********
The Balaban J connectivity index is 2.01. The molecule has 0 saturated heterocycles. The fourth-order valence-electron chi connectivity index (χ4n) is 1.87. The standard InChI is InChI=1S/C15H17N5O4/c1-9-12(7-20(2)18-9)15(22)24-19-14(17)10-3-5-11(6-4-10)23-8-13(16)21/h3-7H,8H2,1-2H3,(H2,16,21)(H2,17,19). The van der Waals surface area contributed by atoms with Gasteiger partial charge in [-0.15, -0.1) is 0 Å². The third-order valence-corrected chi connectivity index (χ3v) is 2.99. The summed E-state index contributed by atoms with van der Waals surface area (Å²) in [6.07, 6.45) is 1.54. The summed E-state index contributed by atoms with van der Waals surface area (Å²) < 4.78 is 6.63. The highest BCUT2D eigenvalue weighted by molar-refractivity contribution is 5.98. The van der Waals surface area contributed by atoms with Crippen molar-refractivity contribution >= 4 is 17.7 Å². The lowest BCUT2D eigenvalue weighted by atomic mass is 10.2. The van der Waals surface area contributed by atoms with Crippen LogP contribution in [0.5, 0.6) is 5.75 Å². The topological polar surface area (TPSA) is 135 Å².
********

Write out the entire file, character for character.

The Balaban J connectivity index is 2.01. The molecule has 0 saturated heterocycles. The fourth-order valence-electron chi connectivity index (χ4n) is 1.87. The standard InChI is InChI=1S/C15H17N5O4/c1-9-12(7-20(2)18-9)15(22)24-19-14(17)10-3-5-11(6-4-10)23-8-13(16)21/h3-7H,8H2,1-2H3,(H2,16,21)(H2,17,19). The van der Waals surface area contributed by atoms with Gasteiger partial charge in [-0.15, -0.1) is 0 Å². The third-order valence-corrected chi connectivity index (χ3v) is 2.99. The summed E-state index contributed by atoms with van der Waals surface area (Å²) in [6.07, 6.45) is 1.54. The summed E-state index contributed by atoms with van der Waals surface area (Å²) < 4.78 is 6.63. The highest BCUT2D eigenvalue weighted by molar-refractivity contribution is 5.98. The van der Waals surface area contributed by atoms with Crippen molar-refractivity contribution >= 4 is 17.7 Å². The lowest BCUT2D eigenvalue weighted by atomic mass is 10.2. The van der Waals surface area contributed by atoms with Crippen LogP contribution in [0.5, 0.6) is 5.75 Å². The topological polar surface area (TPSA) is 135 Å².